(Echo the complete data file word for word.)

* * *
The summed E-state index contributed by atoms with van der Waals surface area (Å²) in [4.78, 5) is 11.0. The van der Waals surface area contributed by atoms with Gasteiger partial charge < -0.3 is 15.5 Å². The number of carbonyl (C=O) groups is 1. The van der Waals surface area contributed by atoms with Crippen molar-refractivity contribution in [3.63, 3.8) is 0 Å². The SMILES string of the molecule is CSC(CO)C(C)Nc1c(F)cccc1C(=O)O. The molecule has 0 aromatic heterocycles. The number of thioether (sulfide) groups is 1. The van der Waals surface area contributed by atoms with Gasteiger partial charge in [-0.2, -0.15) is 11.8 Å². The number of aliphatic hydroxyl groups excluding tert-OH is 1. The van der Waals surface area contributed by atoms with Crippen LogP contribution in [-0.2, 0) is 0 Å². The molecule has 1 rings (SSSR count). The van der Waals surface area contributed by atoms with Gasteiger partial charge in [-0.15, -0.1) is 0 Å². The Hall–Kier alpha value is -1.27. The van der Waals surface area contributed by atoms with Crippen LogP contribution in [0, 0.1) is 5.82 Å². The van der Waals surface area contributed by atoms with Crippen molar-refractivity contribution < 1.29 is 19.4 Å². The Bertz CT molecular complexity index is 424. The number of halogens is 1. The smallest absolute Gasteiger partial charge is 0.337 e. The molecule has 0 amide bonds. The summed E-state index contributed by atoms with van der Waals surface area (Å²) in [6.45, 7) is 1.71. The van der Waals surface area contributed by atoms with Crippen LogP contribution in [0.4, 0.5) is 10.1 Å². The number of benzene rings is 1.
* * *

The summed E-state index contributed by atoms with van der Waals surface area (Å²) in [4.78, 5) is 11.0. The van der Waals surface area contributed by atoms with Gasteiger partial charge < -0.3 is 15.5 Å². The number of carbonyl (C=O) groups is 1. The van der Waals surface area contributed by atoms with Crippen molar-refractivity contribution in [3.63, 3.8) is 0 Å². The SMILES string of the molecule is CSC(CO)C(C)Nc1c(F)cccc1C(=O)O. The molecule has 0 aromatic heterocycles. The number of thioether (sulfide) groups is 1. The van der Waals surface area contributed by atoms with Gasteiger partial charge in [-0.2, -0.15) is 11.8 Å². The number of aliphatic hydroxyl groups excluding tert-OH is 1. The van der Waals surface area contributed by atoms with Crippen LogP contribution in [-0.2, 0) is 0 Å². The molecule has 1 rings (SSSR count). The van der Waals surface area contributed by atoms with Gasteiger partial charge in [-0.15, -0.1) is 0 Å². The Hall–Kier alpha value is -1.27. The van der Waals surface area contributed by atoms with Crippen LogP contribution in [0, 0.1) is 5.82 Å². The van der Waals surface area contributed by atoms with Crippen molar-refractivity contribution < 1.29 is 19.4 Å². The Bertz CT molecular complexity index is 424. The number of halogens is 1. The smallest absolute Gasteiger partial charge is 0.337 e. The molecule has 0 amide bonds. The summed E-state index contributed by atoms with van der Waals surface area (Å²) in [6.45, 7) is 1.71. The van der Waals surface area contributed by atoms with Crippen LogP contribution in [0.4, 0.5) is 10.1 Å². The number of benzene rings is 1.